Mozilla has recently launched the final version of Firefox 3.5.
Personally, I haven’t got round to downloading it yet, but I’ll have a crack at upgrading tomorrow, and perhaps post a review sometime over the next few days if I find anything boastable about the new version.
If you’d like to get the latest version, you can either download the upgrade from www.firefox.com or grab it from the Check For Updates link in the Help menu of Firefox.
Mozilla, the creator of the well-known Firefox, has set a target for the release candidate of Firefox 3.5.
The company claims that they are estimating that the release candidate of Firefox 3.5 will be readily available sometime within the first week on June. This is of course providing that there aren’t any major bugs that get in the way of the release.
Between now and the first week of June, the company will be going through a number of stages for finalising the code. Mozilla claims on this page a schedule for what’s going to happen over the next couple of weeks.
Hopefully this release candidate will be something to look forward to – personally I haven’t heard a huge amount about Firefox 3.5 (other than the fact that it’s been under discussion for ages) but I’ll be testing the release candidate when it becomes available to the public.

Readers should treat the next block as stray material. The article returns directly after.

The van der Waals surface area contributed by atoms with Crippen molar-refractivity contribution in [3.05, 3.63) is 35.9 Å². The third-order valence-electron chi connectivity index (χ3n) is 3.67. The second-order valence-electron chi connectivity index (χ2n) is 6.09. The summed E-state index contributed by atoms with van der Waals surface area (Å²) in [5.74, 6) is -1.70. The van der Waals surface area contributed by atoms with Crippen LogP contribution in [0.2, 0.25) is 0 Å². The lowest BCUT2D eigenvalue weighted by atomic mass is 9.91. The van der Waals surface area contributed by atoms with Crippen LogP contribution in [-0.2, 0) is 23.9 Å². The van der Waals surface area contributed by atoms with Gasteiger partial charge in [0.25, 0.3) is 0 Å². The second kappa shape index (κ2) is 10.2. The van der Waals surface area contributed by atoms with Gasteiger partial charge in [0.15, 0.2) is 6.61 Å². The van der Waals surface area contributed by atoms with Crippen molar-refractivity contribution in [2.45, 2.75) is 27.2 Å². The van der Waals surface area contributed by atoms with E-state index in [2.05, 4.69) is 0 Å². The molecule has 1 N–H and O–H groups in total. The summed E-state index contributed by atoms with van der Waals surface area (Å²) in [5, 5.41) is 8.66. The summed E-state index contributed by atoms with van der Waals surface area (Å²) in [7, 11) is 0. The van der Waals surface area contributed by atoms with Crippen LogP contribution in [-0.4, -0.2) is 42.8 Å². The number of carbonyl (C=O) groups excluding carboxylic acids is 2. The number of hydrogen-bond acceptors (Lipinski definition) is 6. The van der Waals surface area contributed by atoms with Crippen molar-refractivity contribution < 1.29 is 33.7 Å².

Mozilla has decided to rename the idea of Firefox 3.1 so it becomes Firefox 3.5. Mozilla has decided that a fourth beta will be released on the 14th of April and the release will be named Firefox 3.5.
Mozilla claims on their developer news site that the reason for the change is because of the “sheer volume of work” which seems to make it more relevant to make it a bigger release.
Mozilla confirmed the change in this blog post. They have said they will change the upcoming release to Firefox 3.5 before the next beta is released in April.
We shall have to see what happens when the beta arrives in our download folders, but personally I think that Mozilla just want to make the release stand out more as there is evidently large amounts of work going into it. Hopefully it’ll be something to look forward to, as Firefox is (in my opinion) beginning to fall behind a little as competition from Chrome (and possibly Safari) is falling into place.